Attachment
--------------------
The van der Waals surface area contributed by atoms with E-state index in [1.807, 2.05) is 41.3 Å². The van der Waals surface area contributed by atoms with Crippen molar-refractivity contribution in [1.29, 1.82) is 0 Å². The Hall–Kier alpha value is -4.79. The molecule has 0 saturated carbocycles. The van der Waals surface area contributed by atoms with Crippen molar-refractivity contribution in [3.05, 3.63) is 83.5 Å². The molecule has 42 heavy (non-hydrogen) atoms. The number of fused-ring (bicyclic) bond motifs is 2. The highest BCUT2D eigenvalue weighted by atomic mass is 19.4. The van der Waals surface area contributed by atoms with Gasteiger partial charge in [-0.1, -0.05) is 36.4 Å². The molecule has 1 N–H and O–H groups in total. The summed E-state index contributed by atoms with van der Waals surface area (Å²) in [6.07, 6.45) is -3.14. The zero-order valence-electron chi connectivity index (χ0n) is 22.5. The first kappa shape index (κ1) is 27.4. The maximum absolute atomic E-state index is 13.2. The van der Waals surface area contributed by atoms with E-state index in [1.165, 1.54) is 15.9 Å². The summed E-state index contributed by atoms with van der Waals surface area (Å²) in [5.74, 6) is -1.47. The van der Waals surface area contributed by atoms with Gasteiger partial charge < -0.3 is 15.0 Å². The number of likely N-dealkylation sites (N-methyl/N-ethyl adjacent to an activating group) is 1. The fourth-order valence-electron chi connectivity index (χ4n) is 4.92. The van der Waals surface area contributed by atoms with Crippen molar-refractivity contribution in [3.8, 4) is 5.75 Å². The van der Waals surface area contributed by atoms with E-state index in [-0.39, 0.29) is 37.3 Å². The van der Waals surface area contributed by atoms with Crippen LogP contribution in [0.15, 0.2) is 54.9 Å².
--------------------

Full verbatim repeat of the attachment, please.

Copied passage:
The van der Waals surface area contributed by atoms with E-state index in [1.807, 2.05) is 41.3 Å². The van der Waals surface area contributed by atoms with Crippen molar-refractivity contribution in [1.29, 1.82) is 0 Å². The Hall–Kier alpha value is -4.79. The molecule has 0 saturated carbocycles. The van der Waals surface area contributed by atoms with Crippen molar-refractivity contribution in [3.05, 3.63) is 83.5 Å². The molecule has 42 heavy (non-hydrogen) atoms. The number of fused-ring (bicyclic) bond motifs is 2. The highest BCUT2D eigenvalue weighted by atomic mass is 19.4. The van der Waals surface area contributed by atoms with Gasteiger partial charge in [-0.1, -0.05) is 36.4 Å². The molecule has 1 N–H and O–H groups in total. The summed E-state index contributed by atoms with van der Waals surface area (Å²) in [6.07, 6.45) is -3.14. The zero-order valence-electron chi connectivity index (χ0n) is 22.5. The first kappa shape index (κ1) is 27.4. The maximum absolute atomic E-state index is 13.2. The van der Waals surface area contributed by atoms with E-state index in [1.165, 1.54) is 15.9 Å². The summed E-state index contributed by atoms with van der Waals surface area (Å²) in [5.74, 6) is -1.47. The van der Waals surface area contributed by atoms with Gasteiger partial charge < -0.3 is 15.0 Å². The number of likely N-dealkylation sites (N-methyl/N-ethyl adjacent to an activating group) is 1. The fourth-order valence-electron chi connectivity index (χ4n) is 4.92. The van der Waals surface area contributed by atoms with Crippen molar-refractivity contribution in [3.8, 4) is 5.75 Å². The van der Waals surface area contributed by atoms with E-state index in [-0.39, 0.29) is 37.3 Å². The van der Waals surface area contributed by atoms with Crippen LogP contribution in [0.15, 0.2) is 54.9 Å².